But given the incentives while the length of the fuse is not necessarily tied to incentives that the explosive is extremely large and might surround a hollow sphere with a pit in the center is in fact rather likely.

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Comments on So What of SVB?
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Cmoledor 1k posts, incept 2021-04-13
2023-03-11 08:15:24

Hmmmm. Yet more frauds and scams. Im shocked I tell you. Thanks for always teaching in a way I can grasp.

The whole world is one big fucking scam
Why are you giving a vulgarity warning here? Our genial host is an advocate of both skullfucking and sodomy via rusty chainsaw. Credit to Rollformer
Blanca 527 posts, incept 2020-07-25
2023-03-11 08:15:24

I just read that Meghan and Harry and Oprah had millions in SVB. Why? If you want liquidity that is "safe" you invest in short-term US treasuries. They are yielding 5% now (KD right again!) If you have money in a bank, you keep the amount to within the FDIC insured limits. What were they running over at SVB that attracted this kind of money from celebrities? Also noteworthy is that Cramer recently recommended buying SVB stock and Forbes included SVB in its 2023 list of "America's Best Banks". Astonishingly stupid elite. I hope these people who were outside of the FDIC insured limits are not made whole with taxpayer funds.

We little guys are the chumps who accepted the meager crumbs of 0% interest rates for over a decade while the rich elite found these alternative investments. Let them suffer the collapse.
Invisiblesun 689 posts, incept 2020-04-08
2023-03-11 08:15:24

How many long-term loans were sold with 2% rates? What is the market value of these loans now? Who is holding this bag?

The Monetary and Fiscal policy of 2020 & 2021 was a massive bomb of self destruction, as was the Domestic / Public Health policy. I suggest investing in Kleenex and Depends because we are going to see a whole lot of crying and crapping in the pants.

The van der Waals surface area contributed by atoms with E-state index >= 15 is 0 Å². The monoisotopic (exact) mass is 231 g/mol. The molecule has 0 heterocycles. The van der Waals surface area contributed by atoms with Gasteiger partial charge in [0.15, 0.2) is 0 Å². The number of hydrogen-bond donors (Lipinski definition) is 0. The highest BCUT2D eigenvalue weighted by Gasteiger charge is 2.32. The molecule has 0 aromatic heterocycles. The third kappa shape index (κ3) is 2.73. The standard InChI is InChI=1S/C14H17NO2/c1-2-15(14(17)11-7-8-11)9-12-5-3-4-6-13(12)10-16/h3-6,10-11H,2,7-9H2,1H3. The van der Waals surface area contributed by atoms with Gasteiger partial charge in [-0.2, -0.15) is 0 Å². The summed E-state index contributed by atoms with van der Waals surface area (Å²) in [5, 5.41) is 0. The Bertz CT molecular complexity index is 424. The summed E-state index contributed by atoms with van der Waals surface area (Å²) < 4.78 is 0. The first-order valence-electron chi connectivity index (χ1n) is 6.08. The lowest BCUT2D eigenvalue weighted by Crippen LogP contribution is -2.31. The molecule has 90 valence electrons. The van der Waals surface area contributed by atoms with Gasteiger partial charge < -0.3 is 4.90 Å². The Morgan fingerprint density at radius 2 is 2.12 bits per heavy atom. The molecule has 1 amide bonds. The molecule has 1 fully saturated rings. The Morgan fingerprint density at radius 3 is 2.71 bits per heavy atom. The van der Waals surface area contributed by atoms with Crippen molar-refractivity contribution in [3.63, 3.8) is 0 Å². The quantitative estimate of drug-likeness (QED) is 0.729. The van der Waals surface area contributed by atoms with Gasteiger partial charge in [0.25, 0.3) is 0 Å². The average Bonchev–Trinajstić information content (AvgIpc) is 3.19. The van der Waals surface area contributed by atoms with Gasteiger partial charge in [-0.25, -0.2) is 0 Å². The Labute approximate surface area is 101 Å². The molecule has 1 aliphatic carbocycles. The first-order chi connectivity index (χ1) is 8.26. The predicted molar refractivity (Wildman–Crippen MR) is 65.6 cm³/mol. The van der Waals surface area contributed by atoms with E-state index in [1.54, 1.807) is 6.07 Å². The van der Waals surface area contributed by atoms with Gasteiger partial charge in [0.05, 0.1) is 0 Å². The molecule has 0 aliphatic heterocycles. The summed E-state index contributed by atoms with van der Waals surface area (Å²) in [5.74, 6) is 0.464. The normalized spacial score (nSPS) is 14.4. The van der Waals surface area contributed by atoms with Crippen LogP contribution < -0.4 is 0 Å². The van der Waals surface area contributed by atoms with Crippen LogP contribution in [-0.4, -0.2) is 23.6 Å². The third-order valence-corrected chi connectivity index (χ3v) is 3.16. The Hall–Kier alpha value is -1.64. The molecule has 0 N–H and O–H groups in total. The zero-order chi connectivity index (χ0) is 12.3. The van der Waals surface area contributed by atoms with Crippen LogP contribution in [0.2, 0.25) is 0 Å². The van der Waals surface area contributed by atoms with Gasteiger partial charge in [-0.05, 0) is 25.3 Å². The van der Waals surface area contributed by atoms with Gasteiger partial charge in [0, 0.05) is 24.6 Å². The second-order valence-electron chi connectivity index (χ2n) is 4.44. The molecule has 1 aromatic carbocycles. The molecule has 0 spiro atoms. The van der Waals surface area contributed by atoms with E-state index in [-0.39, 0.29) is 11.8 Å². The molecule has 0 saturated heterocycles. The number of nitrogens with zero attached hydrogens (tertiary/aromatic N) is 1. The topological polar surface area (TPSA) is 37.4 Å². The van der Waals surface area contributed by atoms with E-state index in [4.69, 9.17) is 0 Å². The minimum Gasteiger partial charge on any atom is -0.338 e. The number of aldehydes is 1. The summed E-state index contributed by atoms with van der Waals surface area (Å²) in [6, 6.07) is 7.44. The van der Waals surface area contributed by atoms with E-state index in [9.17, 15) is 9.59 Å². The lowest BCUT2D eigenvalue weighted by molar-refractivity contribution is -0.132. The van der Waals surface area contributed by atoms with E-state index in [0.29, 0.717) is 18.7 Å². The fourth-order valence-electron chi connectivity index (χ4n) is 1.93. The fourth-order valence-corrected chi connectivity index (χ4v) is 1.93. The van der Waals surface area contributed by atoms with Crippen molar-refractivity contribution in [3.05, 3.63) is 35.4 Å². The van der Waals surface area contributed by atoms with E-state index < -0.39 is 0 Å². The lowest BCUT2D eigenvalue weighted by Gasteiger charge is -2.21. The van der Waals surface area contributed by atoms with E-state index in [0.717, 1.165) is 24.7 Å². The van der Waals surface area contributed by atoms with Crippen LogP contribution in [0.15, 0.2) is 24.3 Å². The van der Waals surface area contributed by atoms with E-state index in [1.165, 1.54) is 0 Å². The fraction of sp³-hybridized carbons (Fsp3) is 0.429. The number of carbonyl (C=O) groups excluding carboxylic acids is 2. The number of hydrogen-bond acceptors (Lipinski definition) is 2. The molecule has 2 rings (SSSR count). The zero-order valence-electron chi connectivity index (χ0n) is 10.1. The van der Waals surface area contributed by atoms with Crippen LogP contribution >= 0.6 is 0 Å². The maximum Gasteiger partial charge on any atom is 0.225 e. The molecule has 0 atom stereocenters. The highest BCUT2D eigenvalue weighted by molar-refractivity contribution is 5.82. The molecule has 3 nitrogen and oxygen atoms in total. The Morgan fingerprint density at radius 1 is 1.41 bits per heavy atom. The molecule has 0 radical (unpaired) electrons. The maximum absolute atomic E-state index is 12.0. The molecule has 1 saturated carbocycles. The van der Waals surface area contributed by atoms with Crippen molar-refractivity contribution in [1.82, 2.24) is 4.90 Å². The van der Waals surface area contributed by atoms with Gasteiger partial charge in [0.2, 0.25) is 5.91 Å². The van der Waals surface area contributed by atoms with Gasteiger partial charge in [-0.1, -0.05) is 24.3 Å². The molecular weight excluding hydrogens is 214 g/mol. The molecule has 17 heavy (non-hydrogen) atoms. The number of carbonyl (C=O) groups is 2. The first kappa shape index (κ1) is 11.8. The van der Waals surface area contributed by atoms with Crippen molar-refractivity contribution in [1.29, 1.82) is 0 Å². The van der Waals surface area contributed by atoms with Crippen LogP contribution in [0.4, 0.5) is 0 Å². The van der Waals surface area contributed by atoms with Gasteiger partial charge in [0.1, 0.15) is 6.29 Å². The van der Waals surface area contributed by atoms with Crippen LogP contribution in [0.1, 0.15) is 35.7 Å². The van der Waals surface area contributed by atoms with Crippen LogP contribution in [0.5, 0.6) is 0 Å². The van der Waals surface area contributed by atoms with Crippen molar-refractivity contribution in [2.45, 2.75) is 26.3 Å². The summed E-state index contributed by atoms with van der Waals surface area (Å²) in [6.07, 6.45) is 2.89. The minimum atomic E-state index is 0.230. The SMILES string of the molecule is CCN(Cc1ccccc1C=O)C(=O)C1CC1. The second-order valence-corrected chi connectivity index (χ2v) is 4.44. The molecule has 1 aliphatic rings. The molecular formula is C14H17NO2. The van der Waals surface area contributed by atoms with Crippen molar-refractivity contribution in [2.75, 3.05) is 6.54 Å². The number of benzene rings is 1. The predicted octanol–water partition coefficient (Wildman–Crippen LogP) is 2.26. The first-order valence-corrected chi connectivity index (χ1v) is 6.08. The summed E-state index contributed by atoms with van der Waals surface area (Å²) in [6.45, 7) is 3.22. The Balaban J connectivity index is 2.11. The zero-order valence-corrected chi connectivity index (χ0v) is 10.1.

Missjlb 21 posts, incept 2021-12-29
2023-03-11 08:15:24

TG, I appreciate the education you provide on this forum. I have a lot of knowledge on personal finance but corporate/ national finance? Not so much. My sense is that the uber-financially-privileged in Silicon Valley played a game and got burned and I'm talking about their customers as well. So would the next logical step be for SVB to call in their loans to recoup some cash? Maybe some of the customers would have to sell the second home in Bolinas. Pity.
No doubt SVB will come to congress begging for a bailout which would be another wealth transfer from the middle/ lower class in the US to prop up the millionaire/billionaire crowd. That is a hard NO as far as I'm concerned. There is no such thing as "too big to fail". As my grandmother used to say: "you have burned your a$$, now sit on the blister."
Quantum 775 posts, incept 2021-05-18
2023-03-11 08:15:24

Banks that are prudently run (which may not be many) might be ok by themselves but if bank runs start they'll go down because of the fractional reserve issue.

During the S&L, then energy bust times of the 1980s, there were a lot of bank failures. People now are not accustomed to them.

Our God, will you not judge them? For we have no power to face this great multitude that is attacking us. We do not know what to do, but our eyes are on you. --2 Chron. 20:12
Greenacr 768 posts, incept 2016-03-15
2023-03-11 08:15:24

So if anyone of us has money in the bank we better make sure we are under the $250K FDIC insured level, even if that means spreading your wealth across several banks.....
Tonythetiger 827 posts, incept 2019-01-27
2023-03-11 08:15:24

Posted elsewhere, but directly applicable here:

Wall Street Journal wrote..
The banking industry has more than $600 billion in unrealized losses on its securities holdings, according to the Federal Deposit Insurance Corp., the result of stowing extra cash in bonds when rates were super low. Now that rates have risen, the prices of the bonds have gone down significantly.